Many different species have many different temperaments’. Many of us have bared witness to mbuna bossing tilapia, terrible Tangs, or cut throat crab pincers heading your way, their owners not caring you tower over them. Our flighty friend’s behaviours results from natural selection often favouring high levels of (seemingly!) undirected anger. But the more astute amongst us have noticed that even within species not all anger is equal.
I don’t think it’s a stretch to say that we are all aware that our furrier friends possess distinct personalities (and don’t mean the hirsute amongst us!). Cats and dogs vary in how they react to the world around them. Even within litters, brothers and sisters, like us, can be quite different from one another.
Up until fairly recently the animal behaviour boffins might have agreed with that limited assessment but nowadays we are seeing more and more evidence that all manner of life, including our aquatic pals, possess minds of their own. Not to make things easy, scientists love to make up jargon, we call personalities “behavioural syndromes”. We describe personality, in its simplest form, as exhibiting similar responses to stimuli across contexts. That last bit is the key, the across contexts bit. We all know someone who is perpetually peeved, nearly always outraged or more often than not, naughty. You describe people by their personality as it’s something that consistently explains them.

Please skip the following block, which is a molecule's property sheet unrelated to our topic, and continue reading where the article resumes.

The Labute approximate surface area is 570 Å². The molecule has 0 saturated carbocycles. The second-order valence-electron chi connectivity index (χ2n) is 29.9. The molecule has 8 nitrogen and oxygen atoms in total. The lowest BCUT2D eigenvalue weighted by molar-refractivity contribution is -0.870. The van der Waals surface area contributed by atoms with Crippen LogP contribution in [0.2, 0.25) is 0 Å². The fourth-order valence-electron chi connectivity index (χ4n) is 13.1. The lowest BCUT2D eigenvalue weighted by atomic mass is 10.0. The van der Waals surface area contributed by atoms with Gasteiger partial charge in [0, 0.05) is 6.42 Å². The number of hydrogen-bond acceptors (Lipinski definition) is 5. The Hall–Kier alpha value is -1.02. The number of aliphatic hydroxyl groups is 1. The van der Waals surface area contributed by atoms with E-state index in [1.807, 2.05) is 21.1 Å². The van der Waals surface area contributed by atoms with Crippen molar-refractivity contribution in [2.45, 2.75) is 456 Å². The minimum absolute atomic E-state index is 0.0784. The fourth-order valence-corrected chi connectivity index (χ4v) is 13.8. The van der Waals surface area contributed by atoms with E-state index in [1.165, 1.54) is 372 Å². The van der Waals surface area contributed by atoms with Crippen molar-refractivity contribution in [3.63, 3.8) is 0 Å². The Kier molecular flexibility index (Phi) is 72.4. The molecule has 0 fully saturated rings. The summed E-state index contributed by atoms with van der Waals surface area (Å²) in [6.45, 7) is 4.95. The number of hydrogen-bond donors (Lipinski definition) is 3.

In science many of us would love to work lions, eagles and crocodiles, all at once ideally. But we face up to the fact that the most charismatic of fauna are rarely controllable, allowing us to study them in a controlled way. As a result we use ‘models’ (sadly, no, not that type of model) which are easy to keep, do well in captivity yet reveal natures inner secrets. You may be surprised to know that many of our easy to keep pals have been used by scientists for a long time now. Danios are by the most common fish used in science, guppies are not that far behind and sticklebacks get more than their fair share of grant money. It’s these species that scientists have turned to when the eagles teamed up with the lions who rode the crocodiles through the laboratory, eating all before them.
A lot of what we know about the scientific nature of personality comes from work with guppies. They are often split into bold or shy categories; bold individuals are often also aggressive. Nature likes variation and sometimes the bold bad boys win the girls whilst at others the shy types do the charming as the explorers have all been gobbled up. Sticklebacks have shown us that when shoaling some individuals always lead the way while Danios have shown us that individuals can be always reactive or proactive to situations. I hope that we are all starting to see our fishy friends as more than autonomous robots as personality goes a long way.